Thyroid Storm: Unusual Presentation and Complication.

Thyroid storm is a rare and a life-threatening condition, and serious complications could happen if not diagnosed and managed early. The typical clinical manifestations of hyperthyroidism are exaggerated in thyroid storm, particularly marked pyrexia and tachycardia, and altered mental status as agitation, delirium, or coma. Many precipitating factors contribute to the presentation of thyroid storm, and new recent factors like Epstein-Barr virus (EBV) could play a significant role. Serious and rare complications from the thyroid storm can increase the risk of mortality and morbidity up to 30% as fulminant hepatic failure, which is reported only a handful of times in the literature. Also, congestive heart failure can be part of the multiorgan dysfunction from the presentation, if associated with the thyroid storm. In this report, we present a case of thyroid storm precipitated by EBV and causing fast atrial fibrillation complicated by congestive heart failure and fulminant hepatic failure for 46-year-old Bangladeshi male not known to have any medical illness. He presented to the emergency department with 10-day history of an on and off subjective fever, associated with generalized abdominal pain and vomiting. He developed palpitation at the day of presentation. He was managed, stabilized, intubated, and shifted to the ICU as the patient started to be apneic after the conscious sedation for the cardioversion. During the admission anti-EBV viral capsid antigen IgM antibody was positive. The patient was discharged after five days in ICU and 14 days of overall hospital stay. Although the complication of thyroid storm as fulminant hepatic failure and congestive heart failure are rare, they should be considered in cases with thyroid storm. The pre-existing of EBV as a precipitating factor should always be considered, and more studies in these regards need to be done.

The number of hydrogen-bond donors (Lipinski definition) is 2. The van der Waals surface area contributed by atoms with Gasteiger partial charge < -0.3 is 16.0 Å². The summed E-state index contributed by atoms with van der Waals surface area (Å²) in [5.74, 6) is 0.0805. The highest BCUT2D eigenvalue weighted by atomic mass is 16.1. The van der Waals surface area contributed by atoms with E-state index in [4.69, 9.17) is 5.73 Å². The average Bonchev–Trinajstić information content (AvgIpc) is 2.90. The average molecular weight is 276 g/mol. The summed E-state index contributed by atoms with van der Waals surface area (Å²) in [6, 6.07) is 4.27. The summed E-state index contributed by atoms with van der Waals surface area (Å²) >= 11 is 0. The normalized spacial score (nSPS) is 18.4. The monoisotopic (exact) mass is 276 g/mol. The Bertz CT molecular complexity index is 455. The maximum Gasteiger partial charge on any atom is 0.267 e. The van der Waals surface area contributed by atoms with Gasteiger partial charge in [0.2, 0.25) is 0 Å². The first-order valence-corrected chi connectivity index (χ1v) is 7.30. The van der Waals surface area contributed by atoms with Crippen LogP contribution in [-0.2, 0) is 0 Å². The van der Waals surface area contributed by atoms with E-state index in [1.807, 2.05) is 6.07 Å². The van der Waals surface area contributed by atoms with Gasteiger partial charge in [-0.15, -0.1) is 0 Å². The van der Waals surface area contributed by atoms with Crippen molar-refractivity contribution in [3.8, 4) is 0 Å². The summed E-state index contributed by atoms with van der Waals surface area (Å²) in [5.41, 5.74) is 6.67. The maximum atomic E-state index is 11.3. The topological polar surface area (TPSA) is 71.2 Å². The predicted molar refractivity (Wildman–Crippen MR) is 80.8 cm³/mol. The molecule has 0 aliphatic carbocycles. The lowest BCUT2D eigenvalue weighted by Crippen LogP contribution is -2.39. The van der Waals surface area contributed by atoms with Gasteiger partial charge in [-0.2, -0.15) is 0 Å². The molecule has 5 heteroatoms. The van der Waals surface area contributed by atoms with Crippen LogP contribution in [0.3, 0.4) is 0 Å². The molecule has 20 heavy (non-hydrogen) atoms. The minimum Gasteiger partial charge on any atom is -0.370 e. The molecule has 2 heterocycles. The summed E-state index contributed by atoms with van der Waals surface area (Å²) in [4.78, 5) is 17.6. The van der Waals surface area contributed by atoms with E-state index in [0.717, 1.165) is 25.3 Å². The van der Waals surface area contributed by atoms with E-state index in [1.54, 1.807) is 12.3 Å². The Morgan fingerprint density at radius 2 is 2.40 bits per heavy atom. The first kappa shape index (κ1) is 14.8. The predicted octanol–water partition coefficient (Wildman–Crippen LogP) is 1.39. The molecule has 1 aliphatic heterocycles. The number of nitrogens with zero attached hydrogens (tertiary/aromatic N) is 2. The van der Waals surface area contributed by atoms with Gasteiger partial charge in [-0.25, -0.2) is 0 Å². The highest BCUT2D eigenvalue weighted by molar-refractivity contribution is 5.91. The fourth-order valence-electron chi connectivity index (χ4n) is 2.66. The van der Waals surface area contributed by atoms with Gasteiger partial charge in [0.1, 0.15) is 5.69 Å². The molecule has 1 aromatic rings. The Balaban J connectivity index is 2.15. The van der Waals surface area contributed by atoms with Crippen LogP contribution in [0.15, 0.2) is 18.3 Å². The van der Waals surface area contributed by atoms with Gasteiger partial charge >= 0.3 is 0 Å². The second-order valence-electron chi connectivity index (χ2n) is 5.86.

as reported in: Albehair MA, Alagga AA, Ghulam WZ, Alomair AM, AlFaraj D. Cureus. 2021 Jan:13(1):e12483. doi: 10.7759/cureus.12483.